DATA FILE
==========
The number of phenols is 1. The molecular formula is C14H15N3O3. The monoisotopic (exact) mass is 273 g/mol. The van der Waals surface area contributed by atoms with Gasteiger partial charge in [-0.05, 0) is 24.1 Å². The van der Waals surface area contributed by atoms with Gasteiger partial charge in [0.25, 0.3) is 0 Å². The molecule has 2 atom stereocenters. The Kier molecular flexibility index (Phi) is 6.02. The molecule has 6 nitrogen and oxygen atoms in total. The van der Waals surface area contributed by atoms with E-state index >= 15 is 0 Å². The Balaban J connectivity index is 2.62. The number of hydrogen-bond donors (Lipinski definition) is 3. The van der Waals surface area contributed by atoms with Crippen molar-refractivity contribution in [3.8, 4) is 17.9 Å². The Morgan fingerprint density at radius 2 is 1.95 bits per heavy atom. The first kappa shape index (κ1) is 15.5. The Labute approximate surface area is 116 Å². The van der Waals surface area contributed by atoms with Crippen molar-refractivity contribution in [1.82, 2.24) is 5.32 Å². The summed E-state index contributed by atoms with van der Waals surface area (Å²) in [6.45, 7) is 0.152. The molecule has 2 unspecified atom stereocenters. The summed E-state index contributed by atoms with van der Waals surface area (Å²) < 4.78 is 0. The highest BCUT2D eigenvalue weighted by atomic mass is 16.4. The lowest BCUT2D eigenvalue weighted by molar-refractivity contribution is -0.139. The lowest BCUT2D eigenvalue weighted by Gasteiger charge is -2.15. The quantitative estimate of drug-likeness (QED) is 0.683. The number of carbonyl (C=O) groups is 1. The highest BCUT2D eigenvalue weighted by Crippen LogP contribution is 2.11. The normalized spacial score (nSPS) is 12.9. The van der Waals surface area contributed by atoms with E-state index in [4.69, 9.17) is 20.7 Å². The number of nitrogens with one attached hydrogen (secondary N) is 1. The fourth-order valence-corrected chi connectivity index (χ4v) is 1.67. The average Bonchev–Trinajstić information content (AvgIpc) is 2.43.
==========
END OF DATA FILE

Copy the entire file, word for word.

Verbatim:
The number of phenols is 1. The molecular formula is C14H15N3O3. The monoisotopic (exact) mass is 273 g/mol. The van der Waals surface area contributed by atoms with Gasteiger partial charge in [-0.05, 0) is 24.1 Å². The van der Waals surface area contributed by atoms with Gasteiger partial charge in [0.25, 0.3) is 0 Å². The molecule has 2 atom stereocenters. The Kier molecular flexibility index (Phi) is 6.02. The molecule has 6 nitrogen and oxygen atoms in total. The van der Waals surface area contributed by atoms with E-state index >= 15 is 0 Å². The Balaban J connectivity index is 2.62. The number of hydrogen-bond donors (Lipinski definition) is 3. The van der Waals surface area contributed by atoms with Crippen molar-refractivity contribution in [3.8, 4) is 17.9 Å². The Morgan fingerprint density at radius 2 is 1.95 bits per heavy atom. The first kappa shape index (κ1) is 15.5. The Labute approximate surface area is 116 Å². The van der Waals surface area contributed by atoms with Crippen molar-refractivity contribution in [1.82, 2.24) is 5.32 Å². The summed E-state index contributed by atoms with van der Waals surface area (Å²) in [6.45, 7) is 0.152. The molecule has 2 unspecified atom stereocenters. The summed E-state index contributed by atoms with van der Waals surface area (Å²) < 4.78 is 0. The highest BCUT2D eigenvalue weighted by atomic mass is 16.4. The lowest BCUT2D eigenvalue weighted by molar-refractivity contribution is -0.139. The lowest BCUT2D eigenvalue weighted by Gasteiger charge is -2.15. The quantitative estimate of drug-likeness (QED) is 0.683. The number of carbonyl (C=O) groups is 1. The highest BCUT2D eigenvalue weighted by Crippen LogP contribution is 2.11. The normalized spacial score (nSPS) is 12.9. The van der Waals surface area contributed by atoms with E-state index in [4.69, 9.17) is 20.7 Å². The number of nitrogens with one attached hydrogen (secondary N) is 1. The fourth-order valence-corrected chi connectivity index (χ4v) is 1.67. The average Bonchev–Trinajstić information content (AvgIpc) is 2.43.